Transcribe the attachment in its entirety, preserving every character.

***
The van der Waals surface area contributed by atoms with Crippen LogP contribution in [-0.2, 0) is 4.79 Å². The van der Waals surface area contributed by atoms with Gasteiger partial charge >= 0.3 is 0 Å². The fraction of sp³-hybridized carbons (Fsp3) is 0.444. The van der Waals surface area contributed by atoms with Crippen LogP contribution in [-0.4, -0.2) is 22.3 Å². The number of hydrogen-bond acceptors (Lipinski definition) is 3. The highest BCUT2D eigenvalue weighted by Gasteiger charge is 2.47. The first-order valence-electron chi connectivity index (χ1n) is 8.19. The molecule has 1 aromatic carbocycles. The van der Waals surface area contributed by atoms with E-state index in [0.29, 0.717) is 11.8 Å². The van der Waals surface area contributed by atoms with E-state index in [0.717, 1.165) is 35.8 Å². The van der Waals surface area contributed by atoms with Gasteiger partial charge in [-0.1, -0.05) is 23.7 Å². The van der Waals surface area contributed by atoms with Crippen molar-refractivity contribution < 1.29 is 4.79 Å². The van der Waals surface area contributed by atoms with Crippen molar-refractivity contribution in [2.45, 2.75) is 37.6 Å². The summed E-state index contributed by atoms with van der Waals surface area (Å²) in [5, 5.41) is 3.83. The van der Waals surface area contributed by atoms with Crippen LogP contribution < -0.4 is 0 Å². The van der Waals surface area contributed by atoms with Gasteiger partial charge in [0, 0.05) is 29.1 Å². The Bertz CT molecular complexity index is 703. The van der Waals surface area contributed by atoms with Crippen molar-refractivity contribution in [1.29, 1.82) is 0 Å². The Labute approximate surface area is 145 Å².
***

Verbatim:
The van der Waals surface area contributed by atoms with Crippen LogP contribution in [-0.2, 0) is 4.79 Å². The van der Waals surface area contributed by atoms with Gasteiger partial charge >= 0.3 is 0 Å². The fraction of sp³-hybridized carbons (Fsp3) is 0.444. The van der Waals surface area contributed by atoms with Crippen LogP contribution in [-0.4, -0.2) is 22.3 Å². The number of hydrogen-bond acceptors (Lipinski definition) is 3. The highest BCUT2D eigenvalue weighted by Gasteiger charge is 2.47. The first-order valence-electron chi connectivity index (χ1n) is 8.19. The molecule has 1 aromatic carbocycles. The van der Waals surface area contributed by atoms with E-state index in [0.29, 0.717) is 11.8 Å². The van der Waals surface area contributed by atoms with E-state index in [0.717, 1.165) is 35.8 Å². The van der Waals surface area contributed by atoms with Gasteiger partial charge in [-0.1, -0.05) is 23.7 Å². The van der Waals surface area contributed by atoms with Crippen molar-refractivity contribution < 1.29 is 4.79 Å². The van der Waals surface area contributed by atoms with Crippen molar-refractivity contribution in [2.45, 2.75) is 37.6 Å². The summed E-state index contributed by atoms with van der Waals surface area (Å²) in [5, 5.41) is 3.83. The van der Waals surface area contributed by atoms with Crippen LogP contribution < -0.4 is 0 Å². The van der Waals surface area contributed by atoms with Gasteiger partial charge in [0, 0.05) is 29.1 Å². The Bertz CT molecular complexity index is 703. The van der Waals surface area contributed by atoms with Crippen molar-refractivity contribution in [1.29, 1.82) is 0 Å². The Labute approximate surface area is 145 Å².